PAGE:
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Wales PoetryConcerning The Divine Providence
Cymry, and was much practised in the houses of the Welsh g...
The Rose Of The Glen
Although I've no money or treasure to give, No palace or c...
Serjeant Parry, the eminent barrister) says: "The followin...
The Farmer's Prayer
poems of the "Good Vicar Prichard of Llandovery" would be ...
Short Is The Life Of Man
Man's life, like any weaver's shuttle, flies, Or, like a t...
May And November
Sweet May, ever welcome! the palace of leaves Thy hand for...
Land of the Cymry! thou art still, In rock and valley, str...
The World And The Sea: A Comparison
Like the world and its dread changes Is the ocean when it ...
Twenty Third Psalm
My shepherd is the Lord above, Who ne'er will suffer me to...
The Poor Man's Grave
'Neath the yew tree's gloomy branches, Rears a mound ...
Dafydd Ap Gwilym's Address To Morfydd After She Married His Rival
Too long I've loved the fickle maid, My love is turned to ...
So artless art thou, gentle ewe! Thy aspect kindles...
My Native Land
My soul is sad, my spirit fails, And sickness in my he...
To The Daisy
Oh, flower meek and modest That blooms of all the soonest,...
The Rose Of Llan Meilen
Sweet Rose of Llan Meilen! you bid me forget That ever i...
The Flowers Of Spring
beautiful stanzas, from which the following translation ...
The Hall Of Cynddylan
The Hall of Cynddylan is gloomy to-night, I weep, for th...
the following and several other poems in this collection. ...
To The Nightingale
river of that name was born at Mold, in Flintshire, in the...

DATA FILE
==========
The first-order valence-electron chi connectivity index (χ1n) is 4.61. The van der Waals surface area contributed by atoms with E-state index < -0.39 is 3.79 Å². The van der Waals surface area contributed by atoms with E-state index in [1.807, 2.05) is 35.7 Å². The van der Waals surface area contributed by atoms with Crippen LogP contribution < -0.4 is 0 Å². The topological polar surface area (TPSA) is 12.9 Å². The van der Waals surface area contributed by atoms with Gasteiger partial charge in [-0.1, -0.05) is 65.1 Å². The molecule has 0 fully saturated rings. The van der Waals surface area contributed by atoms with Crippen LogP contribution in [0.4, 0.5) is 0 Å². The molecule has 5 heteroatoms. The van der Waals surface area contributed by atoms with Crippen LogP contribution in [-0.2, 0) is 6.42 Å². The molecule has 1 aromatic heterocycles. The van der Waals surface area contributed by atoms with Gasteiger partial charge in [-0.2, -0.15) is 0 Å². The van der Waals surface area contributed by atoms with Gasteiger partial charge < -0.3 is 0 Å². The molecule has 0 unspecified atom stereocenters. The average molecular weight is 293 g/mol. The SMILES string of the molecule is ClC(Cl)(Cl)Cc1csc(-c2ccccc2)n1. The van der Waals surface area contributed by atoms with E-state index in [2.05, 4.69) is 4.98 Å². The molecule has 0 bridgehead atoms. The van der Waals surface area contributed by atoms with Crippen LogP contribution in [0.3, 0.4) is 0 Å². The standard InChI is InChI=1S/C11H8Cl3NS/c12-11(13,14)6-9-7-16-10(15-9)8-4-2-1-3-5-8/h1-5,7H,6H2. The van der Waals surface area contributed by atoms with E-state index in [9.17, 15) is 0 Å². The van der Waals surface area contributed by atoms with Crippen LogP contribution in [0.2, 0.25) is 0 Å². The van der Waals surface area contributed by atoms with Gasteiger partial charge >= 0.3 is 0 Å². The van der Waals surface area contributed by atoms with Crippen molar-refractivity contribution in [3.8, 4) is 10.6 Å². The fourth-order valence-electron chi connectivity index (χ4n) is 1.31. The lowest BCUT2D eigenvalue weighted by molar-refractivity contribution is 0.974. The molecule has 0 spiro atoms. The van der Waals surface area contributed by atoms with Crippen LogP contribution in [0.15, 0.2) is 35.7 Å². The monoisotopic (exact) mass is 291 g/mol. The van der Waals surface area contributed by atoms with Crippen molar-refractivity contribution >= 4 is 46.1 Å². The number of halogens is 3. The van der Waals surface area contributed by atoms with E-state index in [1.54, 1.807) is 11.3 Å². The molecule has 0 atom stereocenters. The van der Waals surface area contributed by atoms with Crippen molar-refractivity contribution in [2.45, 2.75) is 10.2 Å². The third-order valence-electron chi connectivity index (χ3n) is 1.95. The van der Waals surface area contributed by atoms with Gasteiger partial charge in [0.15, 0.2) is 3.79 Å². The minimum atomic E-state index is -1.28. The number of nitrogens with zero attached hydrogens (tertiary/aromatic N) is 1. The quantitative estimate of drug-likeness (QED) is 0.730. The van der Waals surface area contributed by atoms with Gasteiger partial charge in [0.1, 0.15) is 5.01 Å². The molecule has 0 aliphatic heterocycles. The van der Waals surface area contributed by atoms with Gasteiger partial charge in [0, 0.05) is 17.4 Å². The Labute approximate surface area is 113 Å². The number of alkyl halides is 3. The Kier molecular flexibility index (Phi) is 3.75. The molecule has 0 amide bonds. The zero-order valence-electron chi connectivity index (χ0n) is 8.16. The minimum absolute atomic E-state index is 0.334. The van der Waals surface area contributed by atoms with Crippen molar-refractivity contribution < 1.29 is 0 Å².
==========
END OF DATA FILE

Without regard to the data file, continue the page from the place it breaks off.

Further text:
The Mother To Her Child After Its Father's Death
Category: The Sentimental.
My gentle child, thou dost not know
Why still on thee I am gazing so,
And trace in meditation deep
Thy features fair in silent sleep.
Thy mien, my babe, so full of grace,
Reminds me of thy father's face;
Although he rests beneath the tree,
His features all survive in thee.
Thou knowest not, my gentle child,
The deep remorse that makes me wild,
Nor why sometimes I can't bestow
A smile for smile when thine doth glow.
Thy father, babe, lies in the clay,
Lock'd in the tomb, his prison gray;
And yet methinks he still doth live,
When on thy face a glance I give.
And dost thou smile, my baby fair,
Before my face so pale with care?
What for the world and its deceit,
With myriad snares for youthful feet?
These are before thee, while the aid
Of father's counsel is deep laid;
And soon thy mother wan may find
A last home there--and thou behind.
Thy sad condition then will be
Like some lone flower upon the lea,
Without a cover from the wind,
Or winter's hail and snow unkind.
But smile thou on--in heaven above
Thy father lives, and He is love;
He knows thy lot, and well doth care
For all, and for thee will prepare.
If through His help, Jehovah good!
Thou smilest now in blissful mood;
May I not think, safe in His hand
Thou mayest travel through this land?
Smile on, my child, for thou wilt find
In Him a friend and father kind;
He'll guide the orphan on his way,
Nor ever will his trust betray.
At last in the eternal land
We all shall meet a joyous band,
Without ought danger more to part,
Or tear or sigh to heave the heart.
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